Jamestown Pagans is quite a unique band with the form of music they create, the band introducing their particular brand of music with their debut album Grimoire Vol. I. This electric duo features the talents of drummer Megan Mullins, of High Priestess, alongside Christopher Hurt (vocals, organ, mellotron). Both come together to craft a powerfully resonate and gripping musical landscape reminiscent of classic horror. The music within this uniquely tempered debut falls into the same musical spectrum you’d recognize from bands such as Ghost.
At times it’s practically jaunty and vibrant (“Golden Throne”) while also creating a very “circus-tenty” atmosphere (“Bloody Mary”). This is where the tonal similarities to Ghost come into play; the major focus on organ work formulates a macabre atmosphere while also providing the means for despairing qualities (“In The Name Of”). To put it shortly, Jamestown Pagans plays in the same ballpark as Ghost without the gimmicky qualities or the overly melodramatic pop-horror. That goes a long way with this style of music, the greater focus on the musical imagery brings forth a more satisfying and longer-lasting appeal.
One of the key factors within Grimoire Vol. I is the heavy focus on melody and rhythm, the strong rhythms throughout become elevated by the masterfully tight drum work of Megan Mullins. There’s a very strong, disciplined quality within the percussive workings which forms a very uniform, highly catchy melodic quality all throughout the record. The drum work provides as strong of a backbone as they come, which allows the highly rhythmic nature of the music within Grimoire Vol. I to shine with a very focused light.
This isn’t to say that Jamestown Pagans doesn’t play with poppy-horror elements; the track “Bloody Mary” is a prime example of an upbeat horror-centric track. Jamestown Pagans provides a very peculiar rhythm with this song that intrigues in a bizarre fashion. There’s a very strong, marching-beat, underlying “Bloody Mary”, which in turn creates a powerful rhythm that formulates a powerful foundation for the melodies to play off of. The same could also be said for most of the tracks on the album, the powerful percussive rhythms forming a powerful backbone for each and every song to build off of.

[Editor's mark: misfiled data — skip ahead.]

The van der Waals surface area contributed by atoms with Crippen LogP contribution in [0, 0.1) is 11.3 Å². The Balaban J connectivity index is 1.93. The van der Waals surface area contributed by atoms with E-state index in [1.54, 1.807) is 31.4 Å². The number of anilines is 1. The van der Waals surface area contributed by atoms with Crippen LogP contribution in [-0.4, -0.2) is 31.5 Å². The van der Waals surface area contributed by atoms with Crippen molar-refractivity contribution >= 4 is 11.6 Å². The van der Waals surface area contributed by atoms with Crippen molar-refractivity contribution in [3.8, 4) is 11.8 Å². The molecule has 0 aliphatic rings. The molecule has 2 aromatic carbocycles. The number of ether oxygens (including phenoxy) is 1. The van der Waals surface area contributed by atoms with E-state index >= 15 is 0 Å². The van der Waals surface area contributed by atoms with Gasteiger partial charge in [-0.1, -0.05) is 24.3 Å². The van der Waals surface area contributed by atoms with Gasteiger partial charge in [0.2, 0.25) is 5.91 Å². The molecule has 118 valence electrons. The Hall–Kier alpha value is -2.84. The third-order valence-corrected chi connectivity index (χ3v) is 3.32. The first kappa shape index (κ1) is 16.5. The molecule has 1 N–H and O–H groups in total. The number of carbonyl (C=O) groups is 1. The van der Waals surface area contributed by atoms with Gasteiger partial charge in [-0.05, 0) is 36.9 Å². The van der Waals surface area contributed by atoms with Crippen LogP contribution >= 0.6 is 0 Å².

With no exaggeration intended, the final track “Medusa” may be one of the most beautiful songs I’ve ever heard. The track initially opens as a soft ballad before slipping into an ethereally divine chorus of angelic proportion. “Medusa” oozes a soft, yet overwhelming benevolence which wastes no times in seeping straight into your heart and soul. It’s spiritually uplifting and downright beautiful, It is truly divine in every sense of the word. Angelic in nature and heavenly in execution, spiritually comforting and enlightening, “Medusa” will bring even the most atheistic heart to a spiritual well-being, at least until the track reaches its end.
Overall, Grimoire Vol. I is a rare musical journey that explores a fresher side of the standard “dark-worship” formulas often seen in modern metal. This is something we’ve become familiar with from bands like Ghost, yet Jamestown Pagans takes these same ideas and explores them with greater dynamic. Grimoire Vol. I is a must listen for those already familiar with their style of play as well as those unfamiliar with this specific brand of music.
Grimoire Vol. I marks a strong debut in this young band’s career, the only thing more exciting than their debut is the thought of what more they can bring in their future.
– by Ryan Falla
Release Date: September 7 2018
01. LCF (6:33)
02. Golden Throne (5:40)
03. Fog + Smoke (4:47)
04. In the Name Of (5:27)
05. Ethereal (3:41)
06. Pitchfork (3:43)
07. Bloody Mary (4:14)
08. Phoenix (2:42)
09. Babylon (6:04)
10. Medusa I (3:54)
Total Duration: 46:45